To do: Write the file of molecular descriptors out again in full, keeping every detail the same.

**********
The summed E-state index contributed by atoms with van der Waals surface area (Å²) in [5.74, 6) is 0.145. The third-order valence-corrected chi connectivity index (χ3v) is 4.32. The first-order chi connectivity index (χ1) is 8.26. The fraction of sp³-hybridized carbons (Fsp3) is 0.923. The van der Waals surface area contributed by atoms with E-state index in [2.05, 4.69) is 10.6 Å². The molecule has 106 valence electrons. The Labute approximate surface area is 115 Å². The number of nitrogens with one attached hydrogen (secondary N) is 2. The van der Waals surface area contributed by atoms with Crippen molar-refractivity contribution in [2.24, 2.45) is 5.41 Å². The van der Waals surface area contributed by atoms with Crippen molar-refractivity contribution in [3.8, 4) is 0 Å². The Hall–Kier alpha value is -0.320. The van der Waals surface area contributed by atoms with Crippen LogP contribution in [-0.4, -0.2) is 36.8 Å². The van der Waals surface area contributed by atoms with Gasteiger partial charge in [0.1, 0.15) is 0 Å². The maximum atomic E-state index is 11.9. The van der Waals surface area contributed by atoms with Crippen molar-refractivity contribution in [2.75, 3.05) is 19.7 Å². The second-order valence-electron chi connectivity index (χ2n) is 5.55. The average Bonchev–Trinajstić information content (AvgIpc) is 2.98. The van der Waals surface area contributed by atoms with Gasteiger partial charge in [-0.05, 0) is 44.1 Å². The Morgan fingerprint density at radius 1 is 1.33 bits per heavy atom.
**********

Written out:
The summed E-state index contributed by atoms with van der Waals surface area (Å²) in [5.74, 6) is 0.145. The third-order valence-corrected chi connectivity index (χ3v) is 4.32. The first-order chi connectivity index (χ1) is 8.26. The fraction of sp³-hybridized carbons (Fsp3) is 0.923. The van der Waals surface area contributed by atoms with E-state index in [2.05, 4.69) is 10.6 Å². The molecule has 106 valence electrons. The Labute approximate surface area is 115 Å². The number of nitrogens with one attached hydrogen (secondary N) is 2. The van der Waals surface area contributed by atoms with Crippen molar-refractivity contribution in [2.24, 2.45) is 5.41 Å². The van der Waals surface area contributed by atoms with Crippen molar-refractivity contribution in [3.8, 4) is 0 Å². The Hall–Kier alpha value is -0.320. The van der Waals surface area contributed by atoms with Crippen LogP contribution in [-0.4, -0.2) is 36.8 Å². The van der Waals surface area contributed by atoms with Gasteiger partial charge in [0.1, 0.15) is 0 Å². The maximum atomic E-state index is 11.9. The van der Waals surface area contributed by atoms with Crippen molar-refractivity contribution in [2.75, 3.05) is 19.7 Å². The second-order valence-electron chi connectivity index (χ2n) is 5.55. The average Bonchev–Trinajstić information content (AvgIpc) is 2.98. The van der Waals surface area contributed by atoms with Gasteiger partial charge in [-0.05, 0) is 44.1 Å². The Morgan fingerprint density at radius 1 is 1.33 bits per heavy atom.